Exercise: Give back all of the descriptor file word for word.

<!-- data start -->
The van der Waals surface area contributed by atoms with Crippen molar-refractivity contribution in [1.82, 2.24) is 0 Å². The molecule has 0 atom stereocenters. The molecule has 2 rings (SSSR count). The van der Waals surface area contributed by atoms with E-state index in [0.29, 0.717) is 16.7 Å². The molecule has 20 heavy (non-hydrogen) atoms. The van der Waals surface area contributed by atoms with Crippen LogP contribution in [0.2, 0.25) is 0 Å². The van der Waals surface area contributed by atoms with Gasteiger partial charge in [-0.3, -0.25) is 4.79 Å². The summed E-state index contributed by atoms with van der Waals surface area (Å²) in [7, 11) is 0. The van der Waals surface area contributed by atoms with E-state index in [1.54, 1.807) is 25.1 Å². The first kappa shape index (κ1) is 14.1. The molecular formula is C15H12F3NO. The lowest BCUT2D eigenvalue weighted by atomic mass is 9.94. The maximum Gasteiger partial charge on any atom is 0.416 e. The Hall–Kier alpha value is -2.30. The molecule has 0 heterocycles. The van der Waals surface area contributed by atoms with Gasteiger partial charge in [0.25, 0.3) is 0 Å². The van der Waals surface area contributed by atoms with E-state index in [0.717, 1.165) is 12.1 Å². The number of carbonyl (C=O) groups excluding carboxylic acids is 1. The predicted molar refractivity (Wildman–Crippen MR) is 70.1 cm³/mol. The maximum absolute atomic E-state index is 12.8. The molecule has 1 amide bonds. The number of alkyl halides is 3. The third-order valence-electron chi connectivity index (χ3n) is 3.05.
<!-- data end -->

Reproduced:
The van der Waals surface area contributed by atoms with Crippen molar-refractivity contribution in [1.82, 2.24) is 0 Å². The molecule has 0 atom stereocenters. The molecule has 2 rings (SSSR count). The van der Waals surface area contributed by atoms with E-state index in [0.29, 0.717) is 16.7 Å². The molecule has 20 heavy (non-hydrogen) atoms. The van der Waals surface area contributed by atoms with Crippen LogP contribution in [0.2, 0.25) is 0 Å². The van der Waals surface area contributed by atoms with Gasteiger partial charge in [-0.3, -0.25) is 4.79 Å². The summed E-state index contributed by atoms with van der Waals surface area (Å²) in [7, 11) is 0. The van der Waals surface area contributed by atoms with E-state index in [1.54, 1.807) is 25.1 Å². The first kappa shape index (κ1) is 14.1. The molecular formula is C15H12F3NO. The lowest BCUT2D eigenvalue weighted by atomic mass is 9.94. The maximum Gasteiger partial charge on any atom is 0.416 e. The Hall–Kier alpha value is -2.30. The molecule has 0 heterocycles. The van der Waals surface area contributed by atoms with Gasteiger partial charge in [0.25, 0.3) is 0 Å². The van der Waals surface area contributed by atoms with E-state index in [0.717, 1.165) is 12.1 Å². The number of carbonyl (C=O) groups excluding carboxylic acids is 1. The predicted molar refractivity (Wildman–Crippen MR) is 70.1 cm³/mol. The maximum absolute atomic E-state index is 12.8. The molecule has 1 amide bonds. The number of alkyl halides is 3. The third-order valence-electron chi connectivity index (χ3n) is 3.05.